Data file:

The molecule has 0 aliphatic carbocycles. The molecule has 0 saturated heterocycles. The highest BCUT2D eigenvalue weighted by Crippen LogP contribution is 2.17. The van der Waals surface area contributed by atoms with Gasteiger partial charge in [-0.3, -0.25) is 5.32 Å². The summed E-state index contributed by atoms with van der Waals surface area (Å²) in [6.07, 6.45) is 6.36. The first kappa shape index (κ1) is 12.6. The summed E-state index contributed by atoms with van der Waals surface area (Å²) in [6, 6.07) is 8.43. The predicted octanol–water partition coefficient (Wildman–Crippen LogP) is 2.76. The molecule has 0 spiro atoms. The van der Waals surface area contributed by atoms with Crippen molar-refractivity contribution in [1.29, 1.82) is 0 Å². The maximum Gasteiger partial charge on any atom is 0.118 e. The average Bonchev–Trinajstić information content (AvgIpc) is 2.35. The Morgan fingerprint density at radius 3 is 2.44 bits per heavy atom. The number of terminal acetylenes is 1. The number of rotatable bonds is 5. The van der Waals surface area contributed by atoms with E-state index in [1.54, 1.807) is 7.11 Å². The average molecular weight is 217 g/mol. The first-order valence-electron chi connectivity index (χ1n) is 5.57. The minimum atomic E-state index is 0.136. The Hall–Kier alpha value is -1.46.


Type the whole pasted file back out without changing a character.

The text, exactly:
The molecule has 0 aliphatic carbocycles. The molecule has 0 saturated heterocycles. The highest BCUT2D eigenvalue weighted by Crippen LogP contribution is 2.17. The van der Waals surface area contributed by atoms with Gasteiger partial charge in [-0.3, -0.25) is 5.32 Å². The summed E-state index contributed by atoms with van der Waals surface area (Å²) in [6.07, 6.45) is 6.36. The first kappa shape index (κ1) is 12.6. The summed E-state index contributed by atoms with van der Waals surface area (Å²) in [6, 6.07) is 8.43. The predicted octanol–water partition coefficient (Wildman–Crippen LogP) is 2.76. The molecule has 0 spiro atoms. The van der Waals surface area contributed by atoms with Crippen molar-refractivity contribution in [1.29, 1.82) is 0 Å². The maximum Gasteiger partial charge on any atom is 0.118 e. The average Bonchev–Trinajstić information content (AvgIpc) is 2.35. The Morgan fingerprint density at radius 3 is 2.44 bits per heavy atom. The number of terminal acetylenes is 1. The number of rotatable bonds is 5. The van der Waals surface area contributed by atoms with E-state index in [1.54, 1.807) is 7.11 Å². The average molecular weight is 217 g/mol. The first-order valence-electron chi connectivity index (χ1n) is 5.57. The minimum atomic E-state index is 0.136. The Hall–Kier alpha value is -1.46.